Stat line of the week: Marcin Gortat 1/6 vs. T'Wolves - 19 points, 10 rebounds, 3 blocks, 9-for-9 FG

RELATED: VIDEO: Kid has meltdown during danceoff at Wizards game

Quote of the Week

"That's a little crazy to me. There's no way he should be that low. He averages a double-double. He's probably playing the best out of all the guards in the East."

- Beal on his teammate Wall placing 7th among guards in the East in NBA All-Star fan voting

Tweet (or Instagram) of the Week

Road ahead

Mon. - OFF
Tue. - 7 p.m. vs. Chicago Bulls (CSN)
Wed. - 8 p.m. at Boston Celtics (CSN)
Thu. - OFF
Fri. - OFF
Sat. - 8 p.m. vs. Philadelphia 76ers (CSN)
Sun. - OFF

RELATED: Oubre tries to pronounce Antetokounmpo, has trouble

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Marcin Gortat loses the Mohawk, much to the approval of his teammates and coach

Marcin Gortat loses the Mohawk, much to the approval of his teammates and coach

WASHINGTON — After the Washington Wizards fell behind to a 0-2 hole in their series with the Toronto Raptors, there were a lot places where people jumped to criticism. Marcin Gortat was right in the middle of that discussion after his Game 2 performance.

Heading into Game 3 though, Gortat made a change. Not only on the court, but in his appearance.

Yep, he shaved the Mohawk.

“There were a lot of people insisting,” Gortat said. “Keef [Markieff Morris] was bringing, for the past week, he was bringing clippers to the practice to try to shave me after practice, but I was always dipping.”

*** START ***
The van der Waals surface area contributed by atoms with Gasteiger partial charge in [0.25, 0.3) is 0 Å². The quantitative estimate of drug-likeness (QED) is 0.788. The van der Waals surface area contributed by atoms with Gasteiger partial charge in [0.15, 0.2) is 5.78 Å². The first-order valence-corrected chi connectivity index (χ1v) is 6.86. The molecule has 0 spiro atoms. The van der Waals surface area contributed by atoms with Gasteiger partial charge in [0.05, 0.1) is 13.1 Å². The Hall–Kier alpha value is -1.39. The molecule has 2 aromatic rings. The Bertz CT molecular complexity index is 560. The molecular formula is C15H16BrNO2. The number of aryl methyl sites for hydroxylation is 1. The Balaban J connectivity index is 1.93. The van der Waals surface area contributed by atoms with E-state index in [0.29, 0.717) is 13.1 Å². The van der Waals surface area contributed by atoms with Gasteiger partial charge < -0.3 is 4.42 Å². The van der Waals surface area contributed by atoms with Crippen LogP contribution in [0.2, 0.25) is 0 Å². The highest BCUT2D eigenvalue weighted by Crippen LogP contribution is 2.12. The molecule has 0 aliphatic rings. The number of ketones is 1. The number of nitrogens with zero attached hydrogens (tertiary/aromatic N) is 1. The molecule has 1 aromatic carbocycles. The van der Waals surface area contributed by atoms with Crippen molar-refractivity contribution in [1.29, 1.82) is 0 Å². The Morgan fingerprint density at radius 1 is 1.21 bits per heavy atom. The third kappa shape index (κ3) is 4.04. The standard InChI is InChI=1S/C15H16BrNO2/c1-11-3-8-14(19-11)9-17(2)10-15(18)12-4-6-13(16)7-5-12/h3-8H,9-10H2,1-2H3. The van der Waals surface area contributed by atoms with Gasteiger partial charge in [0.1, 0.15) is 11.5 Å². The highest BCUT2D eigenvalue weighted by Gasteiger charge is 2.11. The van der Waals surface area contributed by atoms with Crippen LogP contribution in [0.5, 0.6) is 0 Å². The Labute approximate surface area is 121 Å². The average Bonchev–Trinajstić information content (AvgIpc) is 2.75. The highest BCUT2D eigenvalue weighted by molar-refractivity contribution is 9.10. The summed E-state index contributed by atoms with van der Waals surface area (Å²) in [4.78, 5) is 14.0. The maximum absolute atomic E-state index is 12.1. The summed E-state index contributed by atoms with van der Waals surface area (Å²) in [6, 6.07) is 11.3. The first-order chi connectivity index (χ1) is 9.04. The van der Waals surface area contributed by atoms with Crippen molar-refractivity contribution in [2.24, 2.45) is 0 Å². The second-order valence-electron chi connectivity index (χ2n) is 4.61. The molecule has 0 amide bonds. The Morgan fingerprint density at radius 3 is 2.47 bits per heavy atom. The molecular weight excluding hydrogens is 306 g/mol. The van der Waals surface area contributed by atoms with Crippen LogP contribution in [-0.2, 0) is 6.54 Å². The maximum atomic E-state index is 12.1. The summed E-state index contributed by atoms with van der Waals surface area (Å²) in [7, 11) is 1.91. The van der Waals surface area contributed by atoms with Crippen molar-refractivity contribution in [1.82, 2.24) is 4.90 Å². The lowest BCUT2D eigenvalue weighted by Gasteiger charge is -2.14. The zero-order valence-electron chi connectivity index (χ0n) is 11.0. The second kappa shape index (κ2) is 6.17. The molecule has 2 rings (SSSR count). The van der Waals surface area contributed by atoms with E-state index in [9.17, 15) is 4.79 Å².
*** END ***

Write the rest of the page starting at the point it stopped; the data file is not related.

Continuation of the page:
“I pulled a Houdini trick, I was disappearing right at the end of the practice. So I finally said 'You know what I'm done' fixing, you know it takes a lot of time to maintain that so I decided to shave it. And I'm glad because I was smoother out there.”

Smooth is right, and to the tune of 16 points, 8-of-10 shooting in nearly 26 minutes of action, Gortat had his best scoring output since March 17. He was one of five Wizards to reach double figures on the evening.

“That was the key,” John Wall said.

Often times in sport it superstitious to shave anything during the postseason. After all, the Mohawk has been a staple for the 6-11 center for the entire 2017-18 season. Now he is back to his polished look, one that helps identify the ‘Polish Hammer.’

“We needed the old Marc back, we need the hammer back. I felt like we got him back,” Morris said. “I'd cut his head. He's too cute with that Mohawk.”

A small sample size, but Morris’ point is valid. Time will tell if the post-mohawk era for Gortat will favor the Wizards past one game.

“I think he got an age-appropriate haircut,” head coach Scott Brooks said.

He has a point too… Gortat is 34-years-old.

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Markieff Morris set tone for Wizards, who finally got back to 'Death Row mentality'

Markieff Morris set tone for Wizards, who finally got back to 'Death Row mentality'